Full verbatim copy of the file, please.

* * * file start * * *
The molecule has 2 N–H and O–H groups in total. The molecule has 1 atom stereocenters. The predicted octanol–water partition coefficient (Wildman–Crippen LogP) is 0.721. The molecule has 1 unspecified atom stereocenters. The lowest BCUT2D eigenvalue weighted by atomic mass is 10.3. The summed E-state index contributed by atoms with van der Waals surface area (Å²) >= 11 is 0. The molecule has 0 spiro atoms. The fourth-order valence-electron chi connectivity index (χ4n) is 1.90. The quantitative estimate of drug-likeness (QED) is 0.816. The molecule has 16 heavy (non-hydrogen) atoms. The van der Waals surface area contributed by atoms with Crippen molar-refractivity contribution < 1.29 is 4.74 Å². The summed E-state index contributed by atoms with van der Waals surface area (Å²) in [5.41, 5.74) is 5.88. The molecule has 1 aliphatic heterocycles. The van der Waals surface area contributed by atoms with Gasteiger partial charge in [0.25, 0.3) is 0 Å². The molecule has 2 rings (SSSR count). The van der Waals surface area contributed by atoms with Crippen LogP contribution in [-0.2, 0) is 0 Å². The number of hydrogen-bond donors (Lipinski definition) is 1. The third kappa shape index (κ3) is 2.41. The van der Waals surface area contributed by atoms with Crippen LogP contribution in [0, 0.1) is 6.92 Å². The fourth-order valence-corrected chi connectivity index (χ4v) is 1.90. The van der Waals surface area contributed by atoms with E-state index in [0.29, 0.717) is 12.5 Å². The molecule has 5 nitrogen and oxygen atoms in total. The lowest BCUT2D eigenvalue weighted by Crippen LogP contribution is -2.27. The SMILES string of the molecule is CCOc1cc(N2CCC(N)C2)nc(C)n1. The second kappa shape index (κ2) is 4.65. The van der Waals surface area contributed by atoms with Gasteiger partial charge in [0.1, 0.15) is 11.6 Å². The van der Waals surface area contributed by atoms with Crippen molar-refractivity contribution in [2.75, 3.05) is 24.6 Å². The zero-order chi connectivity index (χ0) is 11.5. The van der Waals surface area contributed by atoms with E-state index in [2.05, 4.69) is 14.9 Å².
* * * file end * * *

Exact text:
The molecule has 2 N–H and O–H groups in total. The molecule has 1 atom stereocenters. The predicted octanol–water partition coefficient (Wildman–Crippen LogP) is 0.721. The molecule has 1 unspecified atom stereocenters. The lowest BCUT2D eigenvalue weighted by atomic mass is 10.3. The summed E-state index contributed by atoms with van der Waals surface area (Å²) >= 11 is 0. The molecule has 0 spiro atoms. The fourth-order valence-electron chi connectivity index (χ4n) is 1.90. The quantitative estimate of drug-likeness (QED) is 0.816. The molecule has 16 heavy (non-hydrogen) atoms. The van der Waals surface area contributed by atoms with Crippen molar-refractivity contribution < 1.29 is 4.74 Å². The summed E-state index contributed by atoms with van der Waals surface area (Å²) in [5.41, 5.74) is 5.88. The molecule has 1 aliphatic heterocycles. The van der Waals surface area contributed by atoms with Gasteiger partial charge in [0.25, 0.3) is 0 Å². The molecule has 2 rings (SSSR count). The van der Waals surface area contributed by atoms with Crippen LogP contribution in [-0.2, 0) is 0 Å². The number of hydrogen-bond donors (Lipinski definition) is 1. The third kappa shape index (κ3) is 2.41. The van der Waals surface area contributed by atoms with Crippen LogP contribution in [0, 0.1) is 6.92 Å². The fourth-order valence-corrected chi connectivity index (χ4v) is 1.90. The van der Waals surface area contributed by atoms with E-state index in [0.29, 0.717) is 12.5 Å². The molecule has 5 nitrogen and oxygen atoms in total. The lowest BCUT2D eigenvalue weighted by Crippen LogP contribution is -2.27. The SMILES string of the molecule is CCOc1cc(N2CCC(N)C2)nc(C)n1. The second kappa shape index (κ2) is 4.65. The van der Waals surface area contributed by atoms with Gasteiger partial charge in [0.1, 0.15) is 11.6 Å². The van der Waals surface area contributed by atoms with Crippen molar-refractivity contribution in [2.75, 3.05) is 24.6 Å². The zero-order chi connectivity index (χ0) is 11.5. The van der Waals surface area contributed by atoms with E-state index in [2.05, 4.69) is 14.9 Å².